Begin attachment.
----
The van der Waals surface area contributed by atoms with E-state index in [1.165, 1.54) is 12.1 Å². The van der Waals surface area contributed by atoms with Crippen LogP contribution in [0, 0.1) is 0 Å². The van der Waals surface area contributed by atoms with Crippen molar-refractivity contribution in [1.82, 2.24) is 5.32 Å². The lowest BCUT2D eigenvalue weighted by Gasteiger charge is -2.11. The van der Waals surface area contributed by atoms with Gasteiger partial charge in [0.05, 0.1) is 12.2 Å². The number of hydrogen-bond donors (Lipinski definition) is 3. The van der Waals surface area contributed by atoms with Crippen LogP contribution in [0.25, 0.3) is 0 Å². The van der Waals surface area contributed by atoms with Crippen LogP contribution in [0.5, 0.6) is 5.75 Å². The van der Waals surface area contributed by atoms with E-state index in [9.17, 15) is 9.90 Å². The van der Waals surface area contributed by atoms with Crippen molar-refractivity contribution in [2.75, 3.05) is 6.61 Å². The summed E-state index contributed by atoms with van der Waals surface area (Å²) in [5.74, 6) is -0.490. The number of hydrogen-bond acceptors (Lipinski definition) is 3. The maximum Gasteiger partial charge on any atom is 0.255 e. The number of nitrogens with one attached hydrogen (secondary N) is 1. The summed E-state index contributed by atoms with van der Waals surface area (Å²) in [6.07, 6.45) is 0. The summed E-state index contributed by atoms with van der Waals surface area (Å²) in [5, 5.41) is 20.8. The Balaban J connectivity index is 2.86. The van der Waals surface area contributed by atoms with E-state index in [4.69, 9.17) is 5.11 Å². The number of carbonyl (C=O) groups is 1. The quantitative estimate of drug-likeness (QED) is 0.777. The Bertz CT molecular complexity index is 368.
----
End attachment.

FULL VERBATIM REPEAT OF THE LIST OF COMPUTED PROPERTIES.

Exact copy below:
The van der Waals surface area contributed by atoms with E-state index in [1.165, 1.54) is 12.1 Å². The van der Waals surface area contributed by atoms with Crippen LogP contribution in [0, 0.1) is 0 Å². The van der Waals surface area contributed by atoms with Crippen molar-refractivity contribution in [1.82, 2.24) is 5.32 Å². The lowest BCUT2D eigenvalue weighted by Gasteiger charge is -2.11. The van der Waals surface area contributed by atoms with Gasteiger partial charge in [0.05, 0.1) is 12.2 Å². The number of hydrogen-bond donors (Lipinski definition) is 3. The van der Waals surface area contributed by atoms with Crippen LogP contribution in [0.25, 0.3) is 0 Å². The van der Waals surface area contributed by atoms with Crippen LogP contribution in [0.5, 0.6) is 5.75 Å². The van der Waals surface area contributed by atoms with E-state index in [9.17, 15) is 9.90 Å². The van der Waals surface area contributed by atoms with Crippen molar-refractivity contribution in [2.75, 3.05) is 6.61 Å². The summed E-state index contributed by atoms with van der Waals surface area (Å²) in [5.74, 6) is -0.490. The number of hydrogen-bond acceptors (Lipinski definition) is 3. The maximum Gasteiger partial charge on any atom is 0.255 e. The number of nitrogens with one attached hydrogen (secondary N) is 1. The summed E-state index contributed by atoms with van der Waals surface area (Å²) in [6.07, 6.45) is 0. The summed E-state index contributed by atoms with van der Waals surface area (Å²) in [5, 5.41) is 20.8. The Balaban J connectivity index is 2.86. The van der Waals surface area contributed by atoms with E-state index in [4.69, 9.17) is 5.11 Å². The number of carbonyl (C=O) groups is 1. The quantitative estimate of drug-likeness (QED) is 0.777. The Bertz CT molecular complexity index is 368.